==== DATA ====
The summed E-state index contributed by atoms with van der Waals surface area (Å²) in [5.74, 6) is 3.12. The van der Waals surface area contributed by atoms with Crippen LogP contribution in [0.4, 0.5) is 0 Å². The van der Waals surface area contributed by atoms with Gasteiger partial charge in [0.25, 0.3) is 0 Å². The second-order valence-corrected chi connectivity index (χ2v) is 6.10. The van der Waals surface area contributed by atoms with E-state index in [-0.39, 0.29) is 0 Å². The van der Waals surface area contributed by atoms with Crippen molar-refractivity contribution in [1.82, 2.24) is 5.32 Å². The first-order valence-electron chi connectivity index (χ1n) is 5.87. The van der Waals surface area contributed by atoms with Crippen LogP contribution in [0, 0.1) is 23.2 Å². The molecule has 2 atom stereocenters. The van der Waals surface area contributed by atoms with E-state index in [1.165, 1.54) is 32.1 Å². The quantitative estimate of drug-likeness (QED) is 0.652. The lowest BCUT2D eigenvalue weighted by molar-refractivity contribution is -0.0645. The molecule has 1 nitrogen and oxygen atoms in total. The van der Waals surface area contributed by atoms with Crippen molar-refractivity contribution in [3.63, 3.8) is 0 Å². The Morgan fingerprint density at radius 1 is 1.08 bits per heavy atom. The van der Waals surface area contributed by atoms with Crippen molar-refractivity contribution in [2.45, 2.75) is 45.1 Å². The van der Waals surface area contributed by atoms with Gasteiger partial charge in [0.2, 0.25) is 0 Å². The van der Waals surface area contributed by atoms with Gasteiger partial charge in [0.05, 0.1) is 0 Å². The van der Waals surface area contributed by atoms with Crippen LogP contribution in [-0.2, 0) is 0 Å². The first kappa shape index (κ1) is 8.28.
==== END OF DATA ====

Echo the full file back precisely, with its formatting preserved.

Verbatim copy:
The summed E-state index contributed by atoms with van der Waals surface area (Å²) in [5.74, 6) is 3.12. The van der Waals surface area contributed by atoms with Crippen LogP contribution in [0.4, 0.5) is 0 Å². The van der Waals surface area contributed by atoms with Gasteiger partial charge in [0.25, 0.3) is 0 Å². The second-order valence-corrected chi connectivity index (χ2v) is 6.10. The van der Waals surface area contributed by atoms with E-state index in [-0.39, 0.29) is 0 Å². The van der Waals surface area contributed by atoms with Crippen molar-refractivity contribution in [1.82, 2.24) is 5.32 Å². The first-order valence-electron chi connectivity index (χ1n) is 5.87. The van der Waals surface area contributed by atoms with Crippen LogP contribution in [0, 0.1) is 23.2 Å². The molecule has 2 atom stereocenters. The van der Waals surface area contributed by atoms with E-state index in [1.165, 1.54) is 32.1 Å². The quantitative estimate of drug-likeness (QED) is 0.652. The lowest BCUT2D eigenvalue weighted by molar-refractivity contribution is -0.0645. The molecule has 1 nitrogen and oxygen atoms in total. The van der Waals surface area contributed by atoms with Crippen molar-refractivity contribution in [3.63, 3.8) is 0 Å². The Morgan fingerprint density at radius 1 is 1.08 bits per heavy atom. The van der Waals surface area contributed by atoms with Crippen molar-refractivity contribution in [2.45, 2.75) is 45.1 Å². The van der Waals surface area contributed by atoms with Gasteiger partial charge in [0.2, 0.25) is 0 Å². The van der Waals surface area contributed by atoms with Gasteiger partial charge in [0.05, 0.1) is 0 Å². The van der Waals surface area contributed by atoms with Crippen LogP contribution in [-0.2, 0) is 0 Å². The first kappa shape index (κ1) is 8.28.